Research project Inoculation of local lignocellulosic materials for the production of sustainable growing media
Main research question
The goal of this project is to produce a disease and/or pest suppressive peat replacement based on locally produced plant fibers. Peat is still the main resource used for the production of potting soil. Researchers now better understand the importance of soil and substrate biology for crop cultivation, including the role of beneficial micro-organisms. Peat does not seem be a good medium for harboring micro-organisms. Further, because peatlands are unique habitats for protected fauna and flora, exploitation of these areas is being criticized in Europe. Locally produced plant fibers can become a more sustainable alternative to peat. The aim of this project is to create added value to these alternative growth media by adding biological control fungi to add disease- and/or pest-suppressive properties.
First, three types of plant fibers (flax shives, reed straw, miscanthus straw) are pre-treated to enable their successful inoculation with biological control fungi. Using specific analyses, we determine the effect of the pre-treatment on the biochemical and physical properties of the fibers. An important aspect is how pre-treatment affects the N-immobilization of the plant fibers. The plant fibers are then inoculated with biological control fungi to study the interaction between the survival of the inoculated fungi and the materials often used in growth media. Finally, plant trials are done with diseases and pest inoculation under controlled conditions to test the performance of these new, possibly disease-suppressive, sustainable growth media.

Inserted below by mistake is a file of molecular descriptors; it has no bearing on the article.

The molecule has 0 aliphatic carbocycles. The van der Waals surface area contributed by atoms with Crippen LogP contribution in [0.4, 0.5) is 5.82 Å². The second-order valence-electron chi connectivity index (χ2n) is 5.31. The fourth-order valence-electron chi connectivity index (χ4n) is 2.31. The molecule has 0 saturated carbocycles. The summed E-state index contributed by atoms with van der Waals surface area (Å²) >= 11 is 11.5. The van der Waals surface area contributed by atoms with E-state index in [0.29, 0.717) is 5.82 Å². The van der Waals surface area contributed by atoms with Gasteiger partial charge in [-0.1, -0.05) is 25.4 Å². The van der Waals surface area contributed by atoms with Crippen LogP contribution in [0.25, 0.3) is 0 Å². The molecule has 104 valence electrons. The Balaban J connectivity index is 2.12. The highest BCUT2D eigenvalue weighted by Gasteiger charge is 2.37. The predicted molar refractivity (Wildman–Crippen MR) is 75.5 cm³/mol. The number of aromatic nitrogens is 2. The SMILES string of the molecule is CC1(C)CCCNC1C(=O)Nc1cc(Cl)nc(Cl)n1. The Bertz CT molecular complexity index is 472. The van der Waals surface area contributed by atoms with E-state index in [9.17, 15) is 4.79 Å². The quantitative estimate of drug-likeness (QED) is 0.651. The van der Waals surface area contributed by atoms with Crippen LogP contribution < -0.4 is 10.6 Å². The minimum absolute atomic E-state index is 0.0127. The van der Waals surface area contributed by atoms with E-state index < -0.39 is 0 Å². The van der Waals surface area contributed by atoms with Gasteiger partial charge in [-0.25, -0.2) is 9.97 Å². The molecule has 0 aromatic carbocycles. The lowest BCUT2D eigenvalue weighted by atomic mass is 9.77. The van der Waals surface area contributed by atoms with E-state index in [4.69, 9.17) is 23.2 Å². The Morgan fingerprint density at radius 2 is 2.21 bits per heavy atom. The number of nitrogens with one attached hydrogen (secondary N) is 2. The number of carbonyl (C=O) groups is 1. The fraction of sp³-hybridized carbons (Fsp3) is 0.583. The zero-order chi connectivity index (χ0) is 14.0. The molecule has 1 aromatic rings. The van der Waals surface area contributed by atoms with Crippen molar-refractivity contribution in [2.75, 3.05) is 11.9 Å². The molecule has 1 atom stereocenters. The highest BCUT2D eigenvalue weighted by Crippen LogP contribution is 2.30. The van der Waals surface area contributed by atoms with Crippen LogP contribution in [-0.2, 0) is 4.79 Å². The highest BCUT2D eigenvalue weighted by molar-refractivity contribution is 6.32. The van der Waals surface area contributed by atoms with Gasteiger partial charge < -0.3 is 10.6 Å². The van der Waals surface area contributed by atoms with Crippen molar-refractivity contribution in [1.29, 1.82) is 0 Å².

In this project we develop alternatives for peat – a fossil resource – in growth media. Not only does this reduce the demand for peat, it closes resource loops because renewable plant fibers (flax fibers, reed straw and miscanthus straw) are used. Successful inoculation of biological control fungi in growing media will significantly optimize crop cultivation, requiring fewer pesticide applications. This in turn will improve the water quality (no leaching or pesticide drift) as well as human health (fewer pesticide residues on food).